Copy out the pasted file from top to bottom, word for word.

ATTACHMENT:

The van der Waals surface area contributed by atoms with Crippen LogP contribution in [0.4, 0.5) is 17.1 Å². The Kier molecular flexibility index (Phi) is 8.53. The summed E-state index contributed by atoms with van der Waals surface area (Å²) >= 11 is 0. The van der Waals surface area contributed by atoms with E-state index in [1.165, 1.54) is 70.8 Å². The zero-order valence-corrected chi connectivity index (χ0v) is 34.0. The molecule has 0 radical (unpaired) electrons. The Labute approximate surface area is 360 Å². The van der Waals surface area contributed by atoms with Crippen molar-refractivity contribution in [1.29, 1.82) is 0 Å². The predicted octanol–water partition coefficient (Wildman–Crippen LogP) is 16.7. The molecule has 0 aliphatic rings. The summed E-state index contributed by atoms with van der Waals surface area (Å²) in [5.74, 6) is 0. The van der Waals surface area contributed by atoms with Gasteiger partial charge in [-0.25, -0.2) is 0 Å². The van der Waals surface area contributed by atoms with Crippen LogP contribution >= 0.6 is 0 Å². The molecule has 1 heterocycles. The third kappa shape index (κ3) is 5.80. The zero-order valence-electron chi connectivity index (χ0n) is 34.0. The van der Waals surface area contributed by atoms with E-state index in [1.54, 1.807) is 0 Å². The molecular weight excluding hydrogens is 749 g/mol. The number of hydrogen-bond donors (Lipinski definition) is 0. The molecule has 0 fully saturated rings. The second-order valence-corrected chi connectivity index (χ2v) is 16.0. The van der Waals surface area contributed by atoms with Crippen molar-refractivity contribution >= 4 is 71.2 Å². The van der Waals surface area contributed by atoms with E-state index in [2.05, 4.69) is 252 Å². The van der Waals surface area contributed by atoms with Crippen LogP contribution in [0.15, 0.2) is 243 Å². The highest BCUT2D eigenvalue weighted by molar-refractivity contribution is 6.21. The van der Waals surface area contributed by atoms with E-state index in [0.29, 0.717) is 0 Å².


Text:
The van der Waals surface area contributed by atoms with Crippen LogP contribution in [0.4, 0.5) is 17.1 Å². The Kier molecular flexibility index (Phi) is 8.53. The summed E-state index contributed by atoms with van der Waals surface area (Å²) >= 11 is 0. The van der Waals surface area contributed by atoms with E-state index in [1.165, 1.54) is 70.8 Å². The zero-order valence-corrected chi connectivity index (χ0v) is 34.0. The molecule has 0 radical (unpaired) electrons. The Labute approximate surface area is 360 Å². The van der Waals surface area contributed by atoms with Crippen molar-refractivity contribution in [1.29, 1.82) is 0 Å². The predicted octanol–water partition coefficient (Wildman–Crippen LogP) is 16.7. The molecule has 0 aliphatic rings. The summed E-state index contributed by atoms with van der Waals surface area (Å²) in [5.74, 6) is 0. The van der Waals surface area contributed by atoms with Gasteiger partial charge in [-0.25, -0.2) is 0 Å². The van der Waals surface area contributed by atoms with Crippen LogP contribution >= 0.6 is 0 Å². The molecule has 1 heterocycles. The third kappa shape index (κ3) is 5.80. The zero-order valence-electron chi connectivity index (χ0n) is 34.0. The van der Waals surface area contributed by atoms with E-state index in [1.54, 1.807) is 0 Å². The molecular weight excluding hydrogens is 749 g/mol. The number of hydrogen-bond donors (Lipinski definition) is 0. The molecule has 0 fully saturated rings. The second-order valence-corrected chi connectivity index (χ2v) is 16.0. The van der Waals surface area contributed by atoms with Crippen molar-refractivity contribution >= 4 is 71.2 Å². The van der Waals surface area contributed by atoms with E-state index in [2.05, 4.69) is 252 Å². The van der Waals surface area contributed by atoms with Crippen LogP contribution in [0.15, 0.2) is 243 Å². The highest BCUT2D eigenvalue weighted by molar-refractivity contribution is 6.21. The van der Waals surface area contributed by atoms with E-state index in [0.29, 0.717) is 0 Å².